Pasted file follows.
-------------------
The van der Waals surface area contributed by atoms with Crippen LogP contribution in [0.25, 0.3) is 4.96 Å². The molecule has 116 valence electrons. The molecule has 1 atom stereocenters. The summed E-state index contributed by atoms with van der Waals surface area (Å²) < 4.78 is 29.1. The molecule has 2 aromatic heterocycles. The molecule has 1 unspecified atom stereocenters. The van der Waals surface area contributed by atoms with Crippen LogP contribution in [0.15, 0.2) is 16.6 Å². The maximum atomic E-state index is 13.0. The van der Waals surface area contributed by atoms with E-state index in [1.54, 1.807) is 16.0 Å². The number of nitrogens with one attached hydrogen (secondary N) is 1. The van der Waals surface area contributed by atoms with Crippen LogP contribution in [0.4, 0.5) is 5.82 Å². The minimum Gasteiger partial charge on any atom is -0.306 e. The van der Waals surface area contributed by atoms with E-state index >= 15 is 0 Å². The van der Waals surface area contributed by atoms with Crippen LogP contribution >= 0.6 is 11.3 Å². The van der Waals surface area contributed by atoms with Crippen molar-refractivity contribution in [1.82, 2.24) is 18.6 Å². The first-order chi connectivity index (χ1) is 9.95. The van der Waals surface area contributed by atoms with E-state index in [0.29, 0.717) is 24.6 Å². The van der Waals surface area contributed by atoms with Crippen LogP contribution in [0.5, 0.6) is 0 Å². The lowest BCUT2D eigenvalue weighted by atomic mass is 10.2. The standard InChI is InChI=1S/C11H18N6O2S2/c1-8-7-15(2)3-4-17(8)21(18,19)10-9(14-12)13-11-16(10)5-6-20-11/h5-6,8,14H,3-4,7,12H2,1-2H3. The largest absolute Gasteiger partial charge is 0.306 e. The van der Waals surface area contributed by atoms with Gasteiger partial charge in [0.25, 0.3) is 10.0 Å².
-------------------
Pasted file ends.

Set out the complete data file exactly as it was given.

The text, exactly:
The van der Waals surface area contributed by atoms with Crippen LogP contribution in [0.25, 0.3) is 4.96 Å². The molecule has 116 valence electrons. The molecule has 1 atom stereocenters. The summed E-state index contributed by atoms with van der Waals surface area (Å²) < 4.78 is 29.1. The molecule has 2 aromatic heterocycles. The molecule has 1 unspecified atom stereocenters. The van der Waals surface area contributed by atoms with Crippen LogP contribution in [0.15, 0.2) is 16.6 Å². The maximum atomic E-state index is 13.0. The van der Waals surface area contributed by atoms with E-state index in [1.54, 1.807) is 16.0 Å². The number of nitrogens with one attached hydrogen (secondary N) is 1. The van der Waals surface area contributed by atoms with Crippen LogP contribution in [0.4, 0.5) is 5.82 Å². The minimum Gasteiger partial charge on any atom is -0.306 e. The van der Waals surface area contributed by atoms with E-state index >= 15 is 0 Å². The van der Waals surface area contributed by atoms with Crippen LogP contribution >= 0.6 is 11.3 Å². The van der Waals surface area contributed by atoms with Crippen molar-refractivity contribution in [1.82, 2.24) is 18.6 Å². The first-order chi connectivity index (χ1) is 9.95. The van der Waals surface area contributed by atoms with E-state index in [0.29, 0.717) is 24.6 Å². The van der Waals surface area contributed by atoms with Crippen LogP contribution in [0.5, 0.6) is 0 Å². The lowest BCUT2D eigenvalue weighted by atomic mass is 10.2. The standard InChI is InChI=1S/C11H18N6O2S2/c1-8-7-15(2)3-4-17(8)21(18,19)10-9(14-12)13-11-16(10)5-6-20-11/h5-6,8,14H,3-4,7,12H2,1-2H3. The largest absolute Gasteiger partial charge is 0.306 e. The van der Waals surface area contributed by atoms with Gasteiger partial charge in [0.25, 0.3) is 10.0 Å².